Measurement air pollution - Foto: Sönke Diesener
NABU measures air pollution from cruise ships
Measurements show high concentrations of ultrafine particles in ambient air
Irrespective whether cruise or container ships, ferries, tug or excursion boats – ports gather a broad range of fuming smokestacks, which emit a great deal of air pollutants. Although ships are meanwhile obliged to use fuel with a much lower sulphur content while at berth compared to what is burnt on the open seas, the bunker’s quality still lags behind diesel used by cars. What is even worse is that almost no ship uses exhaust gas abatement technology like it is a standard for cars and trucks for years. That is why ships cause enormous amounts of health affecting air pollutants like particulate matter, soot and nitrogen oxides. Neither ship owners nor port authorities take effective, sufficient and comprehensive measures in order to protect local residents from toxic exhaust gases, even though this would be technically feasible. However, a switch to low sulphur fuel combined with the installation of particulate filters and SCR catalysts would reduce air pollution by up to 99,9%.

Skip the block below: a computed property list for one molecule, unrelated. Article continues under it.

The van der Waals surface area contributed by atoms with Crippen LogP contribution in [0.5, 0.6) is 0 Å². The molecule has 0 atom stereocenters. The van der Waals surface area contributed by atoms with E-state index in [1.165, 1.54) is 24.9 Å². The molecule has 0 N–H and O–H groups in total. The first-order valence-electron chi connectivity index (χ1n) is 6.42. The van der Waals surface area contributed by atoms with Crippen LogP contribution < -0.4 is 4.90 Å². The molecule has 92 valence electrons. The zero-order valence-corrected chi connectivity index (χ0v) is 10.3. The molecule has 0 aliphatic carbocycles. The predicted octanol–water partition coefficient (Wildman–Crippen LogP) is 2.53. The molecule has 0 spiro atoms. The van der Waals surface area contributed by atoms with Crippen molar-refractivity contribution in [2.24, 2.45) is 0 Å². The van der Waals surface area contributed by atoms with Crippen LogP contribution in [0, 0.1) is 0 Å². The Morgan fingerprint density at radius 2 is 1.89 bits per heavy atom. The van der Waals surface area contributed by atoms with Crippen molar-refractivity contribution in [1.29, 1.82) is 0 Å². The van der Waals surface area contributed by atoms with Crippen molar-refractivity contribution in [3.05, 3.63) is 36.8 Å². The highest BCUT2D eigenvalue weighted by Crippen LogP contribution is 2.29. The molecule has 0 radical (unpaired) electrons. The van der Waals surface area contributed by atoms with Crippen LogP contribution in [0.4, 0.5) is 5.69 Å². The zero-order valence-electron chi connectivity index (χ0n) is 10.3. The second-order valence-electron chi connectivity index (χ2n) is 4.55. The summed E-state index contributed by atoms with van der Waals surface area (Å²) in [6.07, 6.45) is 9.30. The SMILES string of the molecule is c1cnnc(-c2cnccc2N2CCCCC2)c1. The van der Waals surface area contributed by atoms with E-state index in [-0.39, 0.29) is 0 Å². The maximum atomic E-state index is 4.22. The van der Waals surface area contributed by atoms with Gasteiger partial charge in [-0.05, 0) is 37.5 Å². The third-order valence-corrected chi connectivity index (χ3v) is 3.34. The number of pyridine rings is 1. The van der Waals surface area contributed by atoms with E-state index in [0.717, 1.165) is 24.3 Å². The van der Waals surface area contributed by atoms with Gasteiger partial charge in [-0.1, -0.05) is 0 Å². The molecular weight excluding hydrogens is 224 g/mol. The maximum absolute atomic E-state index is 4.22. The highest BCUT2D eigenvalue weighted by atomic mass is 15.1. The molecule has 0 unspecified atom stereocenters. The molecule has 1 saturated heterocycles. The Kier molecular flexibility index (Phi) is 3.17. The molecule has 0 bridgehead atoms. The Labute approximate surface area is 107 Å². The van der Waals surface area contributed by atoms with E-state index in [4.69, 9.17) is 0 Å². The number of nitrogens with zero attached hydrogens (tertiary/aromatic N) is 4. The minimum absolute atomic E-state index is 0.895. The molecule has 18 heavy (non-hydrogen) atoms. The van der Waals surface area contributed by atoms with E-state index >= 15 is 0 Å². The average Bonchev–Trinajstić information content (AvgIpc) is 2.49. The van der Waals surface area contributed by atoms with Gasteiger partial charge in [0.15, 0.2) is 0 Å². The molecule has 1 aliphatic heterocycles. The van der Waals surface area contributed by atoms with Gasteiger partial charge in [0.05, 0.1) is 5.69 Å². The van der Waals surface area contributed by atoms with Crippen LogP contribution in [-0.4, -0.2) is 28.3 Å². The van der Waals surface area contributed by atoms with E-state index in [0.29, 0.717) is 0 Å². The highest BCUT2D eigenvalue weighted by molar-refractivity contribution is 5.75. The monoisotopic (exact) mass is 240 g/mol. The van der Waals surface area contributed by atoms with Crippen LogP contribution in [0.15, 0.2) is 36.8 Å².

In order to document the air pollution NABU did air quality testings in different port cities, in particular next to cruise and ferry terminals. No matter if Hamburg, Venice, Barcelona or Bergen: All ports showed a similar result which gives rise to concern. The levels of ultrafine particulates (a subgroup of particulate matter), which are especially harmful for human health in the ship’s exhaust gases were up to 100 times above the normal load, the so called background pollution. Compared to what has to be considered as „clean air“ the particle numbers exceeded the concentration level by more than a factor 400. While 1,000 particles per cubic centimeter are harmless, NABU’s scientist found up to 400,000 (pt/cm3) next to the terminals. Air pollution levels like this even surpass concentrations next to main roads with dense traffic between 50 to 80 times. As ports are often located in city centers or close by cities, their air pollution endangers many people’s health. Particulate matter causes and worsens coronary and pulmonary diseases. There are no numbers for port cities in particular, but studies show that about 50,000 people in Europe die prematurely because of the ship emissions emitted in European high-seas.